The present intervention, CLP, is an adaptation of a couple-based intervention for black male couples, Connect ‘n Unite . CLP is novel in that it (1) integrates both biomedical prevention techniques (i.e., pre-exposure prophylaxis (PrEP) and treatment as prevention (TasP)) and psycho-educational skill building; (2) is adaptable for HIV prevention among both seroconcordant and serodiscordant couples; (3) employs an innovative algorithm for measuring HIV protection that goes beyond condom use as the sole indicator of HIV protection; and (4) is culturally tailored to Latino couples to address social, environmental, and contextual factors that intensify HIV risk in this population.
Theoretical underpinnings of CLP
Constructs and measurement instruments for Connecting Latinos en Pareja (CLP), 2017
Primary Outcome (last 3 months)
Risk Behavior Assessment (adapted to include PrEP and TasP) 
Proportion of HIV-protected anal sex acts (condom, PrEP, TasP) with main male partner in last 3 months
AACTG Adherence Measure 
Use of HIV protection (condom, PrEP, TasP) with most recent casual partner
Self-reported viral load and missed dose count
Number of casual sex partners in the last 3 months, including female partners
Visual Analog Scale for medication adherence 
Sero-sorting and strategic positioning
Sero-sorting and Strategic Positioning Questionnaire 
Smoking, alcohol, and substance use
Social Cognitive Factors
HIV protection methods outcome expectancy
Condom Use Expectancies Scale 
HIV protection methods self-efficacy
Condom Use Self-Efficacy Scale 
Multidimensional Scale of Perceived Social Support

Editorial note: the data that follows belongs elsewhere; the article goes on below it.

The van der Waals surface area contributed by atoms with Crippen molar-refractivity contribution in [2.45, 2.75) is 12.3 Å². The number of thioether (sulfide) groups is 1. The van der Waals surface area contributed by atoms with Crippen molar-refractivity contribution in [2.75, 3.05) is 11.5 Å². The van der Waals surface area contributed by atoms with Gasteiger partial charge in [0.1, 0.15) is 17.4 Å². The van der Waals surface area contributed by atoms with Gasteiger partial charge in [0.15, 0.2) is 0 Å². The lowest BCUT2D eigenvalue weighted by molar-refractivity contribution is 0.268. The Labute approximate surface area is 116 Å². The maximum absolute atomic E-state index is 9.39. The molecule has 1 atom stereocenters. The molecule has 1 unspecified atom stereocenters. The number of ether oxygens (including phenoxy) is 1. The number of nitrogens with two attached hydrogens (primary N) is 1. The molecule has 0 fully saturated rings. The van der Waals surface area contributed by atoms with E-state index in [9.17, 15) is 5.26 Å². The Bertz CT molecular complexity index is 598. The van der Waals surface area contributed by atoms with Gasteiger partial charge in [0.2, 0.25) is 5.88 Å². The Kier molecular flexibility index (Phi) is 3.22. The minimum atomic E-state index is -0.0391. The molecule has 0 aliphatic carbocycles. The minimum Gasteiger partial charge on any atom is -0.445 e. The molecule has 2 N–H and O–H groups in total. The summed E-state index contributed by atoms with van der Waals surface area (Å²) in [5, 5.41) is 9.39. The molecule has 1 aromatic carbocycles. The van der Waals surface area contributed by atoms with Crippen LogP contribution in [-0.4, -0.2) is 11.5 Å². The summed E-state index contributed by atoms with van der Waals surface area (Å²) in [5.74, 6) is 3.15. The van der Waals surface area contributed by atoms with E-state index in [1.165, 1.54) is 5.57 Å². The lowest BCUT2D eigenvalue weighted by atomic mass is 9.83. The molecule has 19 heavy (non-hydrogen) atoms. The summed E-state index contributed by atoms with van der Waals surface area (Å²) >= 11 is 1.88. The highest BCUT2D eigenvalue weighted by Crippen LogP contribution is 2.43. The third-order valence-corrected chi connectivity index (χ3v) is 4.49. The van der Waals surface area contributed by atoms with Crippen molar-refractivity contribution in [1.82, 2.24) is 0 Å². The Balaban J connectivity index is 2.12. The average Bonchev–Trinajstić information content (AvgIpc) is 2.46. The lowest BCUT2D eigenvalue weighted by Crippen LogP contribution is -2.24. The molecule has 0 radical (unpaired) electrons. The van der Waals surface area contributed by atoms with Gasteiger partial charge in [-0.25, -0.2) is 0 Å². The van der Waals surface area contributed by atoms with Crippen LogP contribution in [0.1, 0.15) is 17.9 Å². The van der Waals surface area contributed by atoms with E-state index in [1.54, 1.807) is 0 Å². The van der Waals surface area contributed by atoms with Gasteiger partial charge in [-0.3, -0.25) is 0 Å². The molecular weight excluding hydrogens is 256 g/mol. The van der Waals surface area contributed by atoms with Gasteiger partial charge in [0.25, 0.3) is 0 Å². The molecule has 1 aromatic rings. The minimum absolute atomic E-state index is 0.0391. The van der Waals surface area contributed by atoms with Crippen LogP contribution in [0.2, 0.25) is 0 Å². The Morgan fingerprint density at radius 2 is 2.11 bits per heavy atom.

Relationship-Oriented Ecological Factors
Relationship attributes (e.g., length of time in relationship, engagement in extra-dyadic relationships)
Relationship Attributes 
Intimate partner violence
Intimate Partner Violence Screening Tool for Gay and Bisexual Men 
Relationship satisfaction and support
Same-Gender Couples Scale 
Communication Patterns Questionnaire 
Sexual Communication Questionnaire 
Sexual relationship power
Sexual Relationship Power Scale 
Sexual Satisfaction Scale 
HIV-related dyadic measures
HIV-Related Dyadic Measures 
Social, Environmental, and Other Factors
Sociodemographic variables (i.e., age, gender, education, income)
Sociodemographic Questionnaire 
Childhood sexual abuse
Childhood Sexual Abuse Assessment 
Brief Symptom Inventory (BSI) 
Santa Clara’s Strength of Religious Faith Scale 
SASH Brief Scale 
Experiences of discrimination
Everyday Discrimination Scale 
Service system involvement
Services Review 
Neighborhood environment & safety
Social/Physical Order/Disorder Questionnaire 
The relationship-oriented ecological perspective refines SCT constructs and incorporates contextual, multilevel dynamics that influence risk among intimate partners. The ontogenetic level focuses on each partner’s developmental history and personal attributes (e.g., histories of childhood sexual abuse) and SCT constructs (e.g., PrEP use outcome expectancies) [8, 9]. CLP prompts participants to examine how their past experiences influence their current sexual practices. The microsystem consists of structural factors that are part of the immediate intimate relationship context in which sexual activity and risk/protective behaviors occur [8, 9]. CLP’s activities target communication and negotiation skills related to sexual risk behaviors, protection, and pleasure, as well as sexual decision-making, power, and control. CLP also addresses how the use of alcohol and other substances impairs cognition, which may undermine negotiation and mutual decision-making. See SPIRIT 2013 checklist (Additional file 1) and Fig. 2 for all study protocols.